substance use, diet, or exercise or to their compliance with health care interventions. According to findings from the Global Burden of Disease study, these behavioral aspects of health are likely to exert even greater influence in coming decades, as behavioral and life-style-related health conditions (e.g., auto accident injuries, consequences of smoking, depression) become predominant in their overall impact on children’s health and illness (Murray and Lopez, 1996).
Another area with significant measurement gaps concerns infant and young children’s behavior. Some data are gathered on a recurring basis through the National Household Education Surveys Program to address a wide range of education-related child behaviors, including emerging literacy and numeracy in very young children. These surveys assess, from the perspective of the parent and teacher, aspects of school readiness, children’s experiences in early childhood programs, and school adjustment, but they do not generate state or local estimates of differences in behavioral influences on health outcomes. However, other data pertaining to developmental milestones for cognition, behavior or social development are not assessed. An important exception to this rule is the Early Childhood Longitudinal Study—Birth Cohort (ECLS-B), a large-scale (N = 12,500), nationally representative, and longitudinal study that follows a single cohort of children from birth to entry into 1st grade. Because of its longitudinal design, this study will enable researchers to examine children’s cognitive, social, behavioral, and emotional growth and to relate their growth and change to their experiences in early child care programs. While this study is likely to yield important findings concerning children’s behavioral development, it is time-limited and cannot be used for ongoing monitoring of behavioral influences of U.S. infants and young children. A similar study of the 1998 kindergarten cohort (ECLS-K) also contains rich data on some aspects of behavior in a large cohort over time.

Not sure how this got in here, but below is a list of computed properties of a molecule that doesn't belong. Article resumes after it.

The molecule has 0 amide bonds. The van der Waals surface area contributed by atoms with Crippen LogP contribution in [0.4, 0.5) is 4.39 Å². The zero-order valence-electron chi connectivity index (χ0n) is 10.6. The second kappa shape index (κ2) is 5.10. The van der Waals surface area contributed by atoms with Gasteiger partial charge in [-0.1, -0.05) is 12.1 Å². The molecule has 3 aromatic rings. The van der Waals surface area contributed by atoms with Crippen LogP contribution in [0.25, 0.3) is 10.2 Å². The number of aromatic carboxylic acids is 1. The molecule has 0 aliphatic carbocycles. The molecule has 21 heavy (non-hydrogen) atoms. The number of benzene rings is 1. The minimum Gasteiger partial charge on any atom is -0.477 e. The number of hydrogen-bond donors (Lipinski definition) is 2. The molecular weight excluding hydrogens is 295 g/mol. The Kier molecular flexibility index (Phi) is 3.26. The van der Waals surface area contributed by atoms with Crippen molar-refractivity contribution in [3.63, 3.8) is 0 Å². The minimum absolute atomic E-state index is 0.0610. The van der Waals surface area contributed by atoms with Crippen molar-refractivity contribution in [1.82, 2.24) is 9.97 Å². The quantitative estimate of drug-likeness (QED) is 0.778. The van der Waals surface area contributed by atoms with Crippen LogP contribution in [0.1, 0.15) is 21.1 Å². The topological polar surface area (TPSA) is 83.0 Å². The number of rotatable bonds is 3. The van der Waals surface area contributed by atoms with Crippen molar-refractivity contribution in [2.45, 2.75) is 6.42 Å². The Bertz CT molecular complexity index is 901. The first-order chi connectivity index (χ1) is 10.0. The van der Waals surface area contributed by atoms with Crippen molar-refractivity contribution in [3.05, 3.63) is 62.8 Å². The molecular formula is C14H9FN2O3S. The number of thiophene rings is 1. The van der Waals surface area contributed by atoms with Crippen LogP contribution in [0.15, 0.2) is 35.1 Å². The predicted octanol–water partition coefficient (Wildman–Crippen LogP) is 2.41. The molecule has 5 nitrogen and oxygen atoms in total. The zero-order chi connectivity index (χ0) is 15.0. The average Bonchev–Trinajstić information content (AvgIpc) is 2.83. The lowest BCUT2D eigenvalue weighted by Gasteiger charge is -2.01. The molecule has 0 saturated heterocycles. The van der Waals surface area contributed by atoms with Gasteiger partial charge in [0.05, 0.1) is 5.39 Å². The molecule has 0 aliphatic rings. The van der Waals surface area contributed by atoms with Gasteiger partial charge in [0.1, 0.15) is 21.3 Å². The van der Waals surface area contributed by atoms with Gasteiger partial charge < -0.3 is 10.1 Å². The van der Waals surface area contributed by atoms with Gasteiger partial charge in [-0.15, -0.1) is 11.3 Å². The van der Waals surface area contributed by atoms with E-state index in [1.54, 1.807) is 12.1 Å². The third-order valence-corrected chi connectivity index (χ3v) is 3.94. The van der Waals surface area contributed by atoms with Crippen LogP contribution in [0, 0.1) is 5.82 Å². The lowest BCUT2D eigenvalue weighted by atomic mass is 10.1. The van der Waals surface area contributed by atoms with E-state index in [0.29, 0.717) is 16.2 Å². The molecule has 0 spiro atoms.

There are many special challenges in assessing children’s behavioral, emotional, and cognitive influences on health because information may be highly stigmatizing, raise fears that the child will be “labeled,” or may concern illegal activity, such as criminal acts or substance abuse. It has been well established in behavioral research that large variations in observers’ reports exist (e.g., see Achenbach, McConaughy, and Howell, 1987; Jensen et al., 1999), sometimes because there are differences in how different persons perceive the same behavior (perhaps as a function of different ethnic or cultural backgrounds), and sometimes because different persons do not always witness the same behavior, since behavior may vary from setting to setting.
For all of these reasons, measurement of behavioral influences calls for obtaining multiple sources of information, ensuring that the measures of behavior do not rely on single items, and including measures of functional impairment